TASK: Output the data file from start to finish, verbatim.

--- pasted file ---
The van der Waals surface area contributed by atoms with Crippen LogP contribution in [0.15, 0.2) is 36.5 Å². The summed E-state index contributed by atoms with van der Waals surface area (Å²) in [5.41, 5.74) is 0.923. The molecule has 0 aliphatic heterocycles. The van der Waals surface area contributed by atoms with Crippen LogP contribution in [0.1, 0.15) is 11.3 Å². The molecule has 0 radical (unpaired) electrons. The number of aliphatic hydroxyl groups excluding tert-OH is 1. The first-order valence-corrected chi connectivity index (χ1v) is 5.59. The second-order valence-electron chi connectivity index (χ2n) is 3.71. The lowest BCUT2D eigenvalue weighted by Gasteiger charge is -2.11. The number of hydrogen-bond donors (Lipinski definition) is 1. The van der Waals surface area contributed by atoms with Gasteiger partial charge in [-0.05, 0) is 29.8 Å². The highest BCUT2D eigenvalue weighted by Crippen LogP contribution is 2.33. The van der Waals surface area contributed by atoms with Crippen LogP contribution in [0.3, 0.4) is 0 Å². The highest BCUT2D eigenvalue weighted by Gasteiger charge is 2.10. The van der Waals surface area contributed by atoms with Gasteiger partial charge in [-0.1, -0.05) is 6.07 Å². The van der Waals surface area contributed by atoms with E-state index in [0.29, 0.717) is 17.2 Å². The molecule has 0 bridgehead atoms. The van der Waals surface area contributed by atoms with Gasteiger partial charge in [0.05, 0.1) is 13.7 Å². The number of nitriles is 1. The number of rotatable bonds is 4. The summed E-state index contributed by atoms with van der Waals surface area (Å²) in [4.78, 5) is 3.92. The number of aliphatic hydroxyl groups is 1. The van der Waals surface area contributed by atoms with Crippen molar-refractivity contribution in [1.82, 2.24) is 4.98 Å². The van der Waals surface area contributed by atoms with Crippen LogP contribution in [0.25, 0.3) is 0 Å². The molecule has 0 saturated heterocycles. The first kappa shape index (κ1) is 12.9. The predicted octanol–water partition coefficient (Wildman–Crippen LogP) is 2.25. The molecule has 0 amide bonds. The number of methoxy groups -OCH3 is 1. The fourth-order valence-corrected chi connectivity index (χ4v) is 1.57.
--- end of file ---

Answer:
The van der Waals surface area contributed by atoms with Crippen LogP contribution in [0.15, 0.2) is 36.5 Å². The summed E-state index contributed by atoms with van der Waals surface area (Å²) in [5.41, 5.74) is 0.923. The molecule has 0 aliphatic heterocycles. The van der Waals surface area contributed by atoms with Crippen LogP contribution in [0.1, 0.15) is 11.3 Å². The molecule has 0 radical (unpaired) electrons. The number of aliphatic hydroxyl groups excluding tert-OH is 1. The first-order valence-corrected chi connectivity index (χ1v) is 5.59. The second-order valence-electron chi connectivity index (χ2n) is 3.71. The lowest BCUT2D eigenvalue weighted by Gasteiger charge is -2.11. The number of hydrogen-bond donors (Lipinski definition) is 1. The van der Waals surface area contributed by atoms with Gasteiger partial charge in [-0.05, 0) is 29.8 Å². The highest BCUT2D eigenvalue weighted by Crippen LogP contribution is 2.33. The van der Waals surface area contributed by atoms with Crippen LogP contribution in [0.3, 0.4) is 0 Å². The highest BCUT2D eigenvalue weighted by Gasteiger charge is 2.10. The van der Waals surface area contributed by atoms with Gasteiger partial charge in [-0.1, -0.05) is 6.07 Å². The van der Waals surface area contributed by atoms with E-state index in [0.29, 0.717) is 17.2 Å². The molecule has 0 bridgehead atoms. The van der Waals surface area contributed by atoms with Gasteiger partial charge in [0.05, 0.1) is 13.7 Å². The number of nitriles is 1. The number of rotatable bonds is 4. The summed E-state index contributed by atoms with van der Waals surface area (Å²) in [4.78, 5) is 3.92. The number of aliphatic hydroxyl groups is 1. The van der Waals surface area contributed by atoms with Crippen molar-refractivity contribution in [1.82, 2.24) is 4.98 Å². The van der Waals surface area contributed by atoms with Crippen LogP contribution in [0.25, 0.3) is 0 Å². The molecule has 0 saturated heterocycles. The first kappa shape index (κ1) is 12.9. The predicted octanol–water partition coefficient (Wildman–Crippen LogP) is 2.25. The molecule has 0 amide bonds. The number of methoxy groups -OCH3 is 1. The fourth-order valence-corrected chi connectivity index (χ4v) is 1.57.